Three Wichita-area state senators on Monday introduced a second bill to relieve property taxes on Kansans who lose their homes to tornados and other disasters.
The Senate version seeks to accomplish the same overall goal as a House bill that went to hearing Monday – but the two bills take a substantially different approach to the problem.
Senate Bill 165 was introduced by Sens. Mike Petersen and Michael O’Donnell, both Wichita Republicans, and Sen. Oletha Faust-Goudeau, a Wichita Democrat. It would allow county commissioners to decide whether to collect taxes after a home or business is “destroyed or substantially destroyed due to fire, wind or other calamity.”
The House version, House Bill 2063, was introduced by Rep. Brandon Whipple, D-Wichita and Joe Edwards, R-Haysville. Their bill would compensate disaster victims by providing a state tax credit for property taxes paid after the destruction of a home in a designated disaster area.
Both bills are aimed at fixing a quirk in state law that sets the tax value of property on Jan. 1 of each year, making the property owner responsible for the full year of taxes even if the home or business is destroyed early in the year.
The issue arose after a devastating tornado ripped through areas in and around south Wichita on the night of April 14 last year. The storm destroyed 11 houses and 134 mobile homes in the Pinaire Mobile Home Park.
Damage was estimated at $146 million, enough to trigger federal aid to help local government clear debris and re-establish public services – but not enough for displaced residents to get individual federal disaster aid.
Those residents were surprised and dismayed eight months after the disaster, when they received property tax bills for their homes that had been bulldozed and hauled away to a landfill.
Tax bills ranged from $29 on an older mobile home to $3,323 on a single-family house.
While the senators and representatives agree that it’s not fair to tax people for property that no longer exists, each says their approach is the better way to rectify the problem.
Petersen and O’Donnell said if the tax is to be forgiven, it would be best not to collect it in the first place.
Petersen said it would cause extra hardship for lower-income people like the Pinaire residents to have to come up with the up-front payment and then file to get it back.
“We don’t want people going out to get payday loan after payday loan to pay their taxes,” Petersen said. “People do not have to pay first and get it back in our version.”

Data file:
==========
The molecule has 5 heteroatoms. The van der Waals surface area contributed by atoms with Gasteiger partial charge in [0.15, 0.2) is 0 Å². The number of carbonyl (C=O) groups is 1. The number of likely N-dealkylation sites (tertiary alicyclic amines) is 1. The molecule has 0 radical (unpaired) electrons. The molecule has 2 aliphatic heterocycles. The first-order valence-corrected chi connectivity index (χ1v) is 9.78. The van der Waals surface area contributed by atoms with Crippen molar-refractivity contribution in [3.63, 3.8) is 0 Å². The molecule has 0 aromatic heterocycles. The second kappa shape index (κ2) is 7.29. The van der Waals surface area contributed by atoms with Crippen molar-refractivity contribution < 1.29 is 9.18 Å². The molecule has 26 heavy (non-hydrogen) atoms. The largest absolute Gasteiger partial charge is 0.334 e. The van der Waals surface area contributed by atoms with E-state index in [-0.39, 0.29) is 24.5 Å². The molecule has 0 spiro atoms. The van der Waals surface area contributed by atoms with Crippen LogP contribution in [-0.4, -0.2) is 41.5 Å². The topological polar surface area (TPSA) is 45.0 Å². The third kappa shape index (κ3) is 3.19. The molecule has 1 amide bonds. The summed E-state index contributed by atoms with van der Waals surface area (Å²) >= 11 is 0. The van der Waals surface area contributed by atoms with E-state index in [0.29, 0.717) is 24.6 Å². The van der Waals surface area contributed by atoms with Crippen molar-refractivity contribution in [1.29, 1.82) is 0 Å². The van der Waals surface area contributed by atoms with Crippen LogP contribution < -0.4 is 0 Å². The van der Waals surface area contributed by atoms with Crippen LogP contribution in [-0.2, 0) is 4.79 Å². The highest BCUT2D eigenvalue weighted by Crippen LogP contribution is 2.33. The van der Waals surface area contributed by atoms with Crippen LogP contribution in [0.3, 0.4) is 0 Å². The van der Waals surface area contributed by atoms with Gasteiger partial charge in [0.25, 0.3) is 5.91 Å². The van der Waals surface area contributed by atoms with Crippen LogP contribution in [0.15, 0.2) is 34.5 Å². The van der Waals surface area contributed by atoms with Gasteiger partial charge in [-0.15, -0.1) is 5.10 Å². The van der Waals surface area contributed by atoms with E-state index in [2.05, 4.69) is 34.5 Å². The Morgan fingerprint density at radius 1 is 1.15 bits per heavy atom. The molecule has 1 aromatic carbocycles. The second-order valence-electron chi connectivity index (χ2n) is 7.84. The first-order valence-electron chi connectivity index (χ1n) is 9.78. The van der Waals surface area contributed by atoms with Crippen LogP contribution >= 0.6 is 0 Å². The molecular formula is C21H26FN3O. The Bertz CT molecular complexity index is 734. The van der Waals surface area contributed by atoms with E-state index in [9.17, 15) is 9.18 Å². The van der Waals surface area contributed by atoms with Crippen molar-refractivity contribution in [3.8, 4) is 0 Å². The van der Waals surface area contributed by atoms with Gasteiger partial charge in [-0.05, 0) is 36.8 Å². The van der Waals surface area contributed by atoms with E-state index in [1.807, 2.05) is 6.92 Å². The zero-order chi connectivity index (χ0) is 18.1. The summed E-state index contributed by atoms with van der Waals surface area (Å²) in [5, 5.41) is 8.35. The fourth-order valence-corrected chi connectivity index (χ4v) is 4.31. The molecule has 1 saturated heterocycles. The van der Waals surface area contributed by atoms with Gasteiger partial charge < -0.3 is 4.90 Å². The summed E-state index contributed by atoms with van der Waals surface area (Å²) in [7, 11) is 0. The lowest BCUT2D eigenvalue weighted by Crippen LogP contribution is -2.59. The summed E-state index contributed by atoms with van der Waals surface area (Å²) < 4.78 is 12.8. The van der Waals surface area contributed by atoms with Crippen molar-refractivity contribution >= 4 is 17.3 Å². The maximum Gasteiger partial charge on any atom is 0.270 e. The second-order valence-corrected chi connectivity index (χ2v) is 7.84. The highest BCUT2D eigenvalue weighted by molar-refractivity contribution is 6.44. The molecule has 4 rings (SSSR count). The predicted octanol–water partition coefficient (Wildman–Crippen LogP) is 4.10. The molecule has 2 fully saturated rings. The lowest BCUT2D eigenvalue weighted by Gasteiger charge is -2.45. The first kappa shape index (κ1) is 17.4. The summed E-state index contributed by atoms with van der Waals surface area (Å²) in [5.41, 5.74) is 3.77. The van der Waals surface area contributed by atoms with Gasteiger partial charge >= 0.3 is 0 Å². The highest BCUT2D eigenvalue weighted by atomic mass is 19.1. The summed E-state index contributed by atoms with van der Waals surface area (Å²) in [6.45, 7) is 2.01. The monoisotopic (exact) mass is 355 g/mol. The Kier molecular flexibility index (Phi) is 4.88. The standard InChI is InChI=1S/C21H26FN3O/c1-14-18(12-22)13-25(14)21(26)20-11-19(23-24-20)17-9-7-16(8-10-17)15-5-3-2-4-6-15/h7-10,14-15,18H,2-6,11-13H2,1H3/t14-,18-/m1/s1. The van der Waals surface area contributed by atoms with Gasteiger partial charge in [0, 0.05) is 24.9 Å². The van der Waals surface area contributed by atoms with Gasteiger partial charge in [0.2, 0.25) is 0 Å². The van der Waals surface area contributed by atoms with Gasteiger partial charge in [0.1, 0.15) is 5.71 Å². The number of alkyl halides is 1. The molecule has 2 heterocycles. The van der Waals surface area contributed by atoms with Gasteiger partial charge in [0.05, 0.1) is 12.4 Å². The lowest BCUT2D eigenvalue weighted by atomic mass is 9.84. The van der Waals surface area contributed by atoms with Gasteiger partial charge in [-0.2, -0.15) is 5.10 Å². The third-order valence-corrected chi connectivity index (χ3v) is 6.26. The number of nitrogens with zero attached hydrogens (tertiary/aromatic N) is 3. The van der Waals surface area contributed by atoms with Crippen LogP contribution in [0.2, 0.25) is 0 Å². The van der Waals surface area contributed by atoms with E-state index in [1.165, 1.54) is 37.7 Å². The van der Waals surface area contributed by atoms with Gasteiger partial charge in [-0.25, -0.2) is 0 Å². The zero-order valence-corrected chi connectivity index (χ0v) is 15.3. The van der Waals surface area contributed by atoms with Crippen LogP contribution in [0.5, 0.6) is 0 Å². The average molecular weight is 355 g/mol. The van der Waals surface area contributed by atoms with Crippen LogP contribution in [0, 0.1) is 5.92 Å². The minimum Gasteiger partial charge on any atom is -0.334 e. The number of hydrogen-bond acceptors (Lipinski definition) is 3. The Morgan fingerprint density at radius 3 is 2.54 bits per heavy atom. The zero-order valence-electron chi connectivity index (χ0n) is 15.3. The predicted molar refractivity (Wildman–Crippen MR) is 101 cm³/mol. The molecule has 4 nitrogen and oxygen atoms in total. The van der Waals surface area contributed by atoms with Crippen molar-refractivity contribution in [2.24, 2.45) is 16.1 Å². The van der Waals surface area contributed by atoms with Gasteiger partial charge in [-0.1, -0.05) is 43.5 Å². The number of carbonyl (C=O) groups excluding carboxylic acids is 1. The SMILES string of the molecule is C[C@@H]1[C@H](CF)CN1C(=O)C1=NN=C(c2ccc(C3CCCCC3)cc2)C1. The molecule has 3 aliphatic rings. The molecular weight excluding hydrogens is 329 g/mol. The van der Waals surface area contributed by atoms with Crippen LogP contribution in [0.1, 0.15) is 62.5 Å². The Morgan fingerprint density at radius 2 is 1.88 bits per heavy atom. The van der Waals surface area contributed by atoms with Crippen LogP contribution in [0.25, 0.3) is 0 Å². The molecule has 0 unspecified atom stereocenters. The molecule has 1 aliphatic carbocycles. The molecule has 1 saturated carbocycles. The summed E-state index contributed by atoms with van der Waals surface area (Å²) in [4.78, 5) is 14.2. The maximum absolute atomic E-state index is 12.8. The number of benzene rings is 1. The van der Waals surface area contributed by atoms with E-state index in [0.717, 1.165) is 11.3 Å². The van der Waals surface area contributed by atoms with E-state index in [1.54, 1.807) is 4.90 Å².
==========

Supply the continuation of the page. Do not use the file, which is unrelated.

O’Donnell said another way the Senate bill is better than the House version is that it would make the tax relief retroactive to the beginning of 2012, which would make the Pinaire residents eligible for refunds.
Supporters of the House bill acknowledge it wouldn’t help those who lost their homes in April, including Edwards’ own brother. The Rev. Doyle Edwards, rode out the storm in the Pinaire park with his wife as their mobile home came apart around them.
But Reps. Edwards and Whipple said their bill would be better going forward into future disasters, because the tax relief would come from the state, not the county.
That would protect residents of small counties that have low population and a small tax base, where commissioners could be reluctant to grant tax relief if it would leave a big gap in their budget.
Whipple said he doesn’t think small counties hit by disaster would be able to forgo the tax income, which they’d need to pay for their own damage.
“One of the reasons our bill has been popular is it keeps the county whole,” Whipple said. “It keeps everyone whole.”
Following a hearing on House Bill 2063 on Monday, the Taxation Committee referred it to a subcommittee where it will be “tweaked a little,” Whipple said.
And although the Senate bill is different, Whipple said the important thing is that both chambers are working to provide tax relief for disaster victims.
He said he thinks both bills will pass and that a stronger law will emerge after the necessary give-and-take to reconcile the two bills into one.
“The final product will be the one that is the best for the people,” Whipple said.